The master cylinder, also known as the master brake cylinder, converts the pressure on the brake pedal to hydraulic pressure by feeding brake fluid into the brake circuit and controlling this according to the mechanical force...
The master cylinder, also known as the master brake cylinder, converts the pressure on the brake pedal to hydraulic pressure by feeding brake fluid into the brake circuit and controlling this according to the mechanical force. Master brake cylinders are used both in disc brakes and drum brakes.
Due to statutory provisions, a car must be equipped with two separate brake circuits. So-called tandem master cylinders generate the hydraulic pressure for the two separate brake circuits. In the event of one brake circuit failing, the brake pressure builds in the other brake circuit still intact.
When the driver presses the brake pedal, the power from his/her foot on the pedal is transmitted to the pressure piston. The piston is pushed towards the brake line.
In master cylinders in older vehicle models, the piston collar passes over the compensating bore, the pressure chamber is closed and braking force is generated. When the driver now releases the brake pedal, the pressure piston, supported by a spring, is returned to its original position. Brake fluid then flows into the main cylinder, so that if the pedal is pressed again immediately, the brake pressure is increased.
Newer vehicles with ESP® do not have compensating bores and replenishment ports.These components' tasks are assumed by the central valves.
When the master brake cylinder is in the neutral position, the central valve is open. The volume compensation between the brake fluid reservoir and the wheel brake is achieved via the replenishment port and the bores in the piston.
When the brake is operated, the central valve is closed, interrupting the connection between the brake fluid reservoir and the wheel brake. The pressure can now begin to build. Closing the central valve is the equivalent of the primary collar passing over the compensating bore in a master brake cylinder with such a bore.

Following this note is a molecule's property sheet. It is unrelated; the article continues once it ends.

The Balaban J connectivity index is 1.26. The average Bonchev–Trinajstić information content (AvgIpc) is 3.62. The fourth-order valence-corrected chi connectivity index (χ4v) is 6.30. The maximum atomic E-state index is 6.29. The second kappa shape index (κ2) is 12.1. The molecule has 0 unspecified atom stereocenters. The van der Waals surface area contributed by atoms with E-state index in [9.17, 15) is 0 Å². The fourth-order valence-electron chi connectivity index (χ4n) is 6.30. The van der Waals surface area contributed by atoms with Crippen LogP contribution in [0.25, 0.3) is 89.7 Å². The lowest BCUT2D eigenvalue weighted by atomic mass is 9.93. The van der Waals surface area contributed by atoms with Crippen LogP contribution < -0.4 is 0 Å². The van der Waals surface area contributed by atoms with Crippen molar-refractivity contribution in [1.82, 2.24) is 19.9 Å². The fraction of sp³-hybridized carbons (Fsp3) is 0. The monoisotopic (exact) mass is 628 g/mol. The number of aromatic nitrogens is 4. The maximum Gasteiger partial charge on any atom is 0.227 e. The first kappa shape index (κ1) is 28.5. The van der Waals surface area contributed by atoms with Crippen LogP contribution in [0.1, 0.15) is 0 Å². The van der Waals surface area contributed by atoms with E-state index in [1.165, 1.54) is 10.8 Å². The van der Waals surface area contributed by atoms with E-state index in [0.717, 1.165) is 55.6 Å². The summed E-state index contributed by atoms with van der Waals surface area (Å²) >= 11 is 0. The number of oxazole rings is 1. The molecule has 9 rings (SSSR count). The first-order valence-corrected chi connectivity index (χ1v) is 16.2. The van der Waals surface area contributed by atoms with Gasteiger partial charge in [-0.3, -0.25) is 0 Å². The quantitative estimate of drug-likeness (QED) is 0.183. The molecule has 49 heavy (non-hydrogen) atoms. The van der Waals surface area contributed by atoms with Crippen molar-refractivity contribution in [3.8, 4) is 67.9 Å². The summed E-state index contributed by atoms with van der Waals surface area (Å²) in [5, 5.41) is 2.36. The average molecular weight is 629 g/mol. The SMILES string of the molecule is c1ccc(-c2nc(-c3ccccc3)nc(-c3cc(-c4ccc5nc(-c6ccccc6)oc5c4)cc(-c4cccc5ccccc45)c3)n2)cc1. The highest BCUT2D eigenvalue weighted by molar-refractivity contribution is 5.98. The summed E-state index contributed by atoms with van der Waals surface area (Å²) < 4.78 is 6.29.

Releasing the wheel brakes
After the brake pedal is released, pressure in the circuit falls and the wheel brakes are released. The piston returning to its neutral position can create a vacuum, which opens the central valve and therefore ensures that brake fluid is replenished. After the release procedure is complete, the neutral position is achieved and the central valve stays open.
The brakes are one of the most important safety systems of a vehicle. Unbeknown to the driver, they are applied and released hundreds if not thousands of times a day. The driver usually only brakes consciously if braking does not follow the usual procedure.
For safety reasons, only tandem master cylinders are installed today. If however, one brake circuit of the tandem master cylinder fails, the pedal travel increases when braking. If this happens, a visit to a garage is absolutely necessary.
Master brake cylinders from well-known suppliers feature the use of premium materials, which afford reliable protection against corrosion, thereby ensuring that the master cylinder has a long service life and functions optimally.
Regularly checking and replacing the brake fluid is vital for the shelf life of the entire brake system. In addition, the ventilation hole on the top-up reservoir should be kept clean and open. This hole should be closed before cleaning the engine, as water may penetrate otherwise.